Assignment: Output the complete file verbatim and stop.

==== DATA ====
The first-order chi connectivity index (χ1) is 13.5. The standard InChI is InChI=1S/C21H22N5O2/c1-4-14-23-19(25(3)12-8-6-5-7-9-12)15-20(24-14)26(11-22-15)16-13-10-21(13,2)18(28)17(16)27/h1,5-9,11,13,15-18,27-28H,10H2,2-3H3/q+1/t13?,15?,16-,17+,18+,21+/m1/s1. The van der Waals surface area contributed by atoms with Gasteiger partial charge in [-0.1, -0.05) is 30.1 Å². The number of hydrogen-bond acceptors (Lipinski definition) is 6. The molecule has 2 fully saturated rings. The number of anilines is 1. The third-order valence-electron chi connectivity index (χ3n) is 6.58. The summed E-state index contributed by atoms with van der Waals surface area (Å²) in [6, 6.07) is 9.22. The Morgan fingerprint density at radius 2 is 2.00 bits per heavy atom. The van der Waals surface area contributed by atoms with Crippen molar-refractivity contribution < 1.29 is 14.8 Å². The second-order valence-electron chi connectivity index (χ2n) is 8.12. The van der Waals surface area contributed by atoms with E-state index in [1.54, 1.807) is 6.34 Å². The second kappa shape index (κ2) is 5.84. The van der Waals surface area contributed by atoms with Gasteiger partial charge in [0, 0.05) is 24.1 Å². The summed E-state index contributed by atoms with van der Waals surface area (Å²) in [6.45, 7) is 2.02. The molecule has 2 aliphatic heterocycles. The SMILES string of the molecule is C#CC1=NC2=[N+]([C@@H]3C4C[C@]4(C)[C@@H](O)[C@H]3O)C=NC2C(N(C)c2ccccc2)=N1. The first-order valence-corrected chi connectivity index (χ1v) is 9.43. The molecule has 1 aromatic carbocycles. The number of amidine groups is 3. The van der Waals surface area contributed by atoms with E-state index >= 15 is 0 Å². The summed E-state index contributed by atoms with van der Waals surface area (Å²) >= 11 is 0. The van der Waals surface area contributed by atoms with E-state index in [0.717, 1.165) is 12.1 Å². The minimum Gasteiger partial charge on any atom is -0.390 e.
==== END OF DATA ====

The first-order chi connectivity index (χ1) is 13.5. The standard InChI is InChI=1S/C21H22N5O2/c1-4-14-23-19(25(3)12-8-6-5-7-9-12)15-20(24-14)26(11-22-15)16-13-10-21(13,2)18(28)17(16)27/h1,5-9,11,13,15-18,27-28H,10H2,2-3H3/q+1/t13?,15?,16-,17+,18+,21+/m1/s1. The van der Waals surface area contributed by atoms with Gasteiger partial charge in [-0.1, -0.05) is 30.1 Å². The number of hydrogen-bond acceptors (Lipinski definition) is 6. The molecule has 2 fully saturated rings. The number of anilines is 1. The third-order valence-electron chi connectivity index (χ3n) is 6.58. The summed E-state index contributed by atoms with van der Waals surface area (Å²) in [6, 6.07) is 9.22. The Morgan fingerprint density at radius 2 is 2.00 bits per heavy atom. The van der Waals surface area contributed by atoms with Crippen molar-refractivity contribution < 1.29 is 14.8 Å². The second-order valence-electron chi connectivity index (χ2n) is 8.12. The van der Waals surface area contributed by atoms with E-state index in [1.54, 1.807) is 6.34 Å². The second kappa shape index (κ2) is 5.84. The van der Waals surface area contributed by atoms with Gasteiger partial charge in [0, 0.05) is 24.1 Å². The summed E-state index contributed by atoms with van der Waals surface area (Å²) in [6.45, 7) is 2.02. The molecule has 2 aliphatic heterocycles. The SMILES string of the molecule is C#CC1=NC2=[N+]([C@@H]3C4C[C@]4(C)[C@@H](O)[C@H]3O)C=NC2C(N(C)c2ccccc2)=N1. The first-order valence-corrected chi connectivity index (χ1v) is 9.43. The molecule has 1 aromatic carbocycles. The number of amidine groups is 3. The van der Waals surface area contributed by atoms with E-state index >= 15 is 0 Å². The summed E-state index contributed by atoms with van der Waals surface area (Å²) >= 11 is 0. The van der Waals surface area contributed by atoms with E-state index in [0.717, 1.165) is 12.1 Å². The minimum Gasteiger partial charge on any atom is -0.390 e.